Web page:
Bar Harbor, Maine -- The 4Pi Confocal Laser Scanning Microscope is the world's most advanced optical microscope--capable of revealing the nanostructure of genetic material within a cell in three dimensions. The first such instrument is now coming to the United States in 2005, thanks to a $732,624 National Science Foundation grant to a Maine interdisciplinary biophysical research program.
The Institute for Molecular Biophysics brings together expertise in biophysics and engineering at the University of Maine in Orono, molecular and cell biology at the Maine Medical Center Research Institute (MMCRI) in Scarborough, and genetics and genomics at The Jackson Laboratory in Bar Harbor. IMB's goal: to explore the structure and function of genes and chromosomes within cells, in order to understand precisely how genes control both normal development and disease.
Once installed at The Jackson Laboratory, the 4Pi microscope will enable the IMB researchers to examine specific structures within a cell–such as a single gene on a chromosome–at a resolution four to seven times greater than previously possible.
"Astronomers have space-based telescopes like the Hubble Space Telescope to understand the history and structure of the universe," comments IMB co-director Barbara Knowles of The Jackson Laboratory and the University of Maine. "Physicists have giant particle accelerators to isolate the fundamental elements of energy and matter. Now researchers in genetics and biology have an advanced tool to examine the very structure of the mouse, human and other genomes."
The 4Pi microscope is manufactured by Leica Microsystems in Mannheim, Germany, based on technology developed by Stefen Hell of the Max Planck Institute for Biophysical Chemistry in Göttingen, Germany. The "4Pi" designation refers to the unique way in which light is emitted.
"Imagine looking at a satellite image of your state of such high resolution that you can spot the local college football field," says IMB co-director Michael Grunze, who holds joint appointments with the University of Maine, The Jackson Laboratory and the University of Heidelberg in Germany. "Now, imagine being able to see the football itself, in 3D. The 4Pi represents a comparable increase in resolution, only on a nanoscale."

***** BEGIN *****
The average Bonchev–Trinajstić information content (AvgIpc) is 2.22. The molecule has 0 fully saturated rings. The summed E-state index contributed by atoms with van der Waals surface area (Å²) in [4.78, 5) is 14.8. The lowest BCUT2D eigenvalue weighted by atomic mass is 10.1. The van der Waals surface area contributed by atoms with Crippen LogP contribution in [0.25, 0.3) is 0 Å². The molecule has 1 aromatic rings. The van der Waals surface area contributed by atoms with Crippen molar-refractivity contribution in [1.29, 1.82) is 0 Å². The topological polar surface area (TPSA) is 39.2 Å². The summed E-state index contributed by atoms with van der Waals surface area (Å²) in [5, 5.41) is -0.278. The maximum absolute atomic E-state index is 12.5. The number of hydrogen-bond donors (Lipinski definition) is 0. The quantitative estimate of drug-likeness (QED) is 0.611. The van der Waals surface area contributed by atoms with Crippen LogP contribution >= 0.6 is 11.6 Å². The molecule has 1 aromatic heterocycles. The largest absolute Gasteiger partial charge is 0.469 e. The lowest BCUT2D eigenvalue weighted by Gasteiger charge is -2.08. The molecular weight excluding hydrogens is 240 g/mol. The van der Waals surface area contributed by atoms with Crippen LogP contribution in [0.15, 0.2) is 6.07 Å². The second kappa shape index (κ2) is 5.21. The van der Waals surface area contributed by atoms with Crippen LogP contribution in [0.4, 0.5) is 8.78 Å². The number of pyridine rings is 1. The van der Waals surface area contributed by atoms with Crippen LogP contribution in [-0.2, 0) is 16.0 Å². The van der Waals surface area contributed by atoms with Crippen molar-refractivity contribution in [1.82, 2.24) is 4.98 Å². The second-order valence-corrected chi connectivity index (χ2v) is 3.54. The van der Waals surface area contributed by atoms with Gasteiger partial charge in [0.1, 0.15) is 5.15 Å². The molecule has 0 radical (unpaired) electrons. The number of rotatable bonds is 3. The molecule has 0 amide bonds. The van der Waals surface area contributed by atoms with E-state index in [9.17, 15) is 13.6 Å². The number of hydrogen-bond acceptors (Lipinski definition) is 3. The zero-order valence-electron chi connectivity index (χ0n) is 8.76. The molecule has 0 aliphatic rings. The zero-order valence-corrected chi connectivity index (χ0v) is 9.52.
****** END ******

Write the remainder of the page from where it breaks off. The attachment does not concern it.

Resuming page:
"In addition to applications involving imaging of genes and nuclear structure," says Kenneth A. Ault, MD, director of MMCRI, "our researchers are particularly interested in using this microscope to image large, multi-molecular structures migrating within and across the cell membrane. For example, a recent discovery at MMCRI indicates that controlling the migration of fibroblast growth factor can prevent reocclusion of coronary arteries after angioplasty. We are confident that this fruitful collaboration with the physicists in the IMB will reveal many as yet unsuspected discoveries of value to the medical community."
The National Science Foundation grant for the acquisition of the 4Pi also includes funding for a specialized microscopist, most likely a physicist, to analyze samples on the 4Pi. Grunze anticipates that researchers will be able to send or bring biological samples to the IMB for analysis. "I see biology moving towards specialized high-tech centers like the IMB, bringing in investigators from all over the world," he said.
Initial funding for the IMB was provided by the National Science Foundation's EPSCoR program.
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